• Topic: Economics, World Trade Organization
  • Political Geography: Russia, China, Eurasia
  • Author: Maksim Hanukai
  • Publication Date: 06-2010
  • Content Type: Journal Article
  • Journal: Journal of International Affairs
  • Institution: School of International and Public Affairs, Columbia University
  • Abstract: In January 1992, Jonathan Brent, a newly appointed editor at Yale University Press, touched down at Moscow's Sheremetyevo Airport carrying ample supplies of Jack Daniel's whiskey, salami, biscuits, chocolates in the shape of the Statue of Liberty, and cartons of Winston cigarettes. There he was met by Jeffrey Burds, a burly historian who would help him secure publishing contracts with several Soviet archives for the Annals of Communism project at Yale. “Jeff's energy was hectic, explosive, and filled with urgency, as if at any moment the tragic and beautiful events unfolding in this country would blaze into an epiphany,” Brent writes of his guide. In the days and years that followed, Brent himself would discover the “tragic and beautiful” nature of the new Russia, recording his impressions of the many trips he would take to the country in his gripping memoir.
  • Political Geography: Russia, Moscow
  • Author: Setti-Semhal Petros
  • Publication Date: 06-2010
  • Content Type: Journal Article
  • Journal: Journal of International Affairs
  • Institution: School of International and Public Affairs, Columbia University
  • Abstract: The murder of Russian journalist Anna Politkovskaya and the state seizure of Mikhail Khodorkovsky's petroleum company Yukos were but a few signals for Edward Lucas that Putin's Russia was backsliding into an authoritarian state. His book examines how accusations of human rights violations leveled against Putin's government and its presumed threat to its citizens is of more than a normative concern to the West. Rather, these developments, characterized as the New Cold War, are an indication that Russia also become a peril to the West.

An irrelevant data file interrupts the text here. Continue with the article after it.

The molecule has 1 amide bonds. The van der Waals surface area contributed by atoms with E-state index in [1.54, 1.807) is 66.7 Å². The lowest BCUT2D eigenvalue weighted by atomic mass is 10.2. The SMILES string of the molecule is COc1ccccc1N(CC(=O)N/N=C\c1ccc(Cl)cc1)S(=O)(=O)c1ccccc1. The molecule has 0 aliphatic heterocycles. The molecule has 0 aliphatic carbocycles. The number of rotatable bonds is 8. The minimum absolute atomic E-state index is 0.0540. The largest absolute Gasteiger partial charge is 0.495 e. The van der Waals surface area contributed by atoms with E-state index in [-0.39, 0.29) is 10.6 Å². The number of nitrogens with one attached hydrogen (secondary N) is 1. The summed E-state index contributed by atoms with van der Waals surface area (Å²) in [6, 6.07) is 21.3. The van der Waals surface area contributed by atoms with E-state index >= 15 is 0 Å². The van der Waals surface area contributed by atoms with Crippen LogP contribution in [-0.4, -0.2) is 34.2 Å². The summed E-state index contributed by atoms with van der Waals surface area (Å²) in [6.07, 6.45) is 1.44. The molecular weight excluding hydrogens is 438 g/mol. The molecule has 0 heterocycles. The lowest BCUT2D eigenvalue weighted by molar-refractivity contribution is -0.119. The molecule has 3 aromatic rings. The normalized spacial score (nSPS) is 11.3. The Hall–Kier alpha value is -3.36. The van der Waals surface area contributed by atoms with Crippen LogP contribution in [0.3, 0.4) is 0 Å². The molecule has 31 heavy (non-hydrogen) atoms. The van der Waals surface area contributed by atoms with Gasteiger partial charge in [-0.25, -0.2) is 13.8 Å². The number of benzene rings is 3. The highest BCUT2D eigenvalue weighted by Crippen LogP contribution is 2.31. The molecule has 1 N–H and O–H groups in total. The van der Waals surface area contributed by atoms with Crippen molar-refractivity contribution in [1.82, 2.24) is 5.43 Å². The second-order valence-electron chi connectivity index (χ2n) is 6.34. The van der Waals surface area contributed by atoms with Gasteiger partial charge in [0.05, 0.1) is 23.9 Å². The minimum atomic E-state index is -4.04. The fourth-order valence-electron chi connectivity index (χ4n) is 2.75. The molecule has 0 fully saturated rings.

• Topic: Cold War, Human Rights
  • Political Geography: Russia
  • Author: James Kraska, Brian Wilson
  • Publication Date: 06-2009
  • Content Type: Journal Article
  • Journal: Journal of International Affairs
  • Institution: School of International and Public Affairs, Columbia University
  • Abstract: More than 200 years ago, just as the United States was developing into a nation, corsair piracy challenged the ability of the country to conduct international trade throughout the Mediterranean Sea. While the Barbary threat was defeated, piracy continues to thrive and has become a feature of the contemporary age. Now, pirates operating off the Somali coast represent a destabilizing force in the region, and their attacks wreak havoc on world shipping markets at the very time the industry is suffering from economic collapse. Although piracy in the Horn of Africa has picked up throughout the past five years, 2008 was an especially remarkable year. In 2008, Somali pirates attacked more than one hundred vessels in the Gulf of Aden and western Indian Ocean. The audacity and scope of this piracy campaign is unprecedented in the modern age. Twenty thousand ships transit the Gulf of Aden annually and in 2007 about 6,500 tankers, carrying 12 percent of the world's daily oil supply, used the route. This strategic area links trade between the east and west through the neighboring Strait of Bab el-Mandeb and into the Suez Canal. Piracy also occurs in Southeast Asia, off the African west coast and in the Caribbean, but the explosion in the number and scope of incidents in the Horn of Africa has galvanized world attention. Increasingly, Somali pirates seize and hold for ransom seafarers and valuable cargo. Among the take are thirty three Russian armored tanks, 2 million barrels of crude oil valued at $100 million and tankers full of bulk chemicals.